Gibbon, 1871-1971

Gibbon, on the old Mormon Trail, was the site of a unique experiment in homestead colonization. Originally conceived as a financial venture by Colonel John Thorp of Ohio, the Soldier's Free Homestead Colony was responsible for bringing the first homesteaders to the region. Traveling by Union Pacific, which had reached this point in July 1866, the first group of colonists, representing 80 families, arrived in Gibbon on April 7, 1871. Thorp had advertised for colonists, charging a membership fee of $2.00, with which they received reduced railroad rates to Gibbon, where it was expected that the Civil War Veterans would purchase railroad land and take homesteads, thus increasing the value of other nearby railroad lands. When the first colonists arrived at Gibbon siding, named for Civil War General John Gibbon, the only building was a small section house, and, until sod or frame homes could be built, they lived in railroad box cars. Later arrivals increased the original colonists to 129 families from 15 states, all but a few being Union veterans. The settlers' first view of the area was not encouraging as a prairie fire had recently swept over the region, leaving charred desolation in its wake. Two days after their arrival, a two-day blizzard struck the area. It is a tribute to the perseverance of these hardy pioneers that only one colonist failed to file a homestead claim.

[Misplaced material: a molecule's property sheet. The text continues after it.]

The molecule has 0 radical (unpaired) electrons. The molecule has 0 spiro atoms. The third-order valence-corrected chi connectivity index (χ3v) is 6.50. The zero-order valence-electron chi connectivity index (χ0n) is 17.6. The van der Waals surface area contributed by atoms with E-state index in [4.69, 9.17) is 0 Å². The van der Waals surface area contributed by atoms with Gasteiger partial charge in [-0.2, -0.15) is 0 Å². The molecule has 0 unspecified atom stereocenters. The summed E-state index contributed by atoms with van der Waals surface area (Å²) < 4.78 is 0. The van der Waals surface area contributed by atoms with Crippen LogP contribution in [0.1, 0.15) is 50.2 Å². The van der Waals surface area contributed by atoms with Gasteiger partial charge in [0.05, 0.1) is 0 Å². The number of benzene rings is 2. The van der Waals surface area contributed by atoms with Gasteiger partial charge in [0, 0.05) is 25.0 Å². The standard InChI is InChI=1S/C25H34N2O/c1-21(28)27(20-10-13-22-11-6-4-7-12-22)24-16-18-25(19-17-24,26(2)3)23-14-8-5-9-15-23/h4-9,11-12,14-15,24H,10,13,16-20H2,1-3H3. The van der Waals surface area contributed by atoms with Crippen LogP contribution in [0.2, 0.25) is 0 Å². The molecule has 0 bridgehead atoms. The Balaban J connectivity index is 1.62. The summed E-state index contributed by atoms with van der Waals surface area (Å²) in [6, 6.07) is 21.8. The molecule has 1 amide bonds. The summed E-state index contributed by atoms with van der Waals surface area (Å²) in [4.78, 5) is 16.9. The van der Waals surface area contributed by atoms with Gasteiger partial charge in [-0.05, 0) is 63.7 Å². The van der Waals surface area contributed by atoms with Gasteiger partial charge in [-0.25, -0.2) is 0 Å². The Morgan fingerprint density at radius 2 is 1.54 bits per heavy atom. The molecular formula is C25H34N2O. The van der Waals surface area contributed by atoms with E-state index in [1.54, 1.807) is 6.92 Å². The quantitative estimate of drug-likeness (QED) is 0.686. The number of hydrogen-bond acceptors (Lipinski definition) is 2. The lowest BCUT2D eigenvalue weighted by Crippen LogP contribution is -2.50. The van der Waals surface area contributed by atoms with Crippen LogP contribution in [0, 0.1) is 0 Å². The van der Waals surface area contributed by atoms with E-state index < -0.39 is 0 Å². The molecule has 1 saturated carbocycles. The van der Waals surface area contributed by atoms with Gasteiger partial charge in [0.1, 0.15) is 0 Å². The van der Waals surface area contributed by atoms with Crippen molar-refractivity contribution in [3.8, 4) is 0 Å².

Windmill Park Access Road, 3 miles south of Gibbon